Block on Trump's Asylum Ban Upheld by Supreme Court
Attorney Michael Novara has done a good job in the law, but now has a terrible job to do.
He is defending Robert Bowers, who is accused of gunning down 11 people and injuring six others at a Pittsburgh synagogue. Bowers has pleaded not guilty, even as he raged against Jews during and after the massacre.
Novara, a public defender, told reporters his client pleaded not guilty because it is "typical at this stage of the proceedings."
"Typical at This Stage"
Bowers has been charged in a 44-count indictment with murder, hate crimes, obstructing the practice of religion, and other crimes. When asked if he understood the charges, Bowers shouted "Yes!"
He grinned at one point, shackled at the wrists and feet. He will be held without bail, pending a trial that will take three to four weeks.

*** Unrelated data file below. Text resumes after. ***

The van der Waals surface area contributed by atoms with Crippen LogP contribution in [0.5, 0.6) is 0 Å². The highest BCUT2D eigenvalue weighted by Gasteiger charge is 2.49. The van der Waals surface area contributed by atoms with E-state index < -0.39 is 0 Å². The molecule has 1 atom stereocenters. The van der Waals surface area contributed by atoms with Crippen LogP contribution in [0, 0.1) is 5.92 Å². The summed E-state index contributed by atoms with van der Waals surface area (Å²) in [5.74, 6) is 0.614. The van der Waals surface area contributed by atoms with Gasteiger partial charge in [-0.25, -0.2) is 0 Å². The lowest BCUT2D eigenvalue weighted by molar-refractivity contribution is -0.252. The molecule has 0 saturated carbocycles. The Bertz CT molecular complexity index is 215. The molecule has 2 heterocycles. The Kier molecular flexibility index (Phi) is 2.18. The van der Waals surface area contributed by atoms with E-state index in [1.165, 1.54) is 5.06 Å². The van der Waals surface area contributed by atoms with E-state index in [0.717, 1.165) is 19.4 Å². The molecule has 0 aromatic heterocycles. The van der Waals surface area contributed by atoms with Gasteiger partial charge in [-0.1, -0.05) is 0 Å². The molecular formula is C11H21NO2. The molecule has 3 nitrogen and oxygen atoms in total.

Novara, for his part, would rather avoid the attention. If not for a stint as an investigator, he might not ever have been there.
Graduating cum laude from Brooklyn Law School, he began his legal career as a clerk to Judge Gustavo Diamond. He then worked as a litigation associate for three years at Cahill Gordon & Reined in New York City.
"Not a Typical Career"
Novara left private practice to return to the federal court, only to move to the Federal Public Defenders Office in Pittsburgh soon after. He started as an investigator, and became an assistant public defender in 1994.
He has been the First Assistant Public Defender there since 2004. The Bowers' case is his biggest, high-profile yet.
According to reports, it is the deadliest anti-Semitic attack in American history.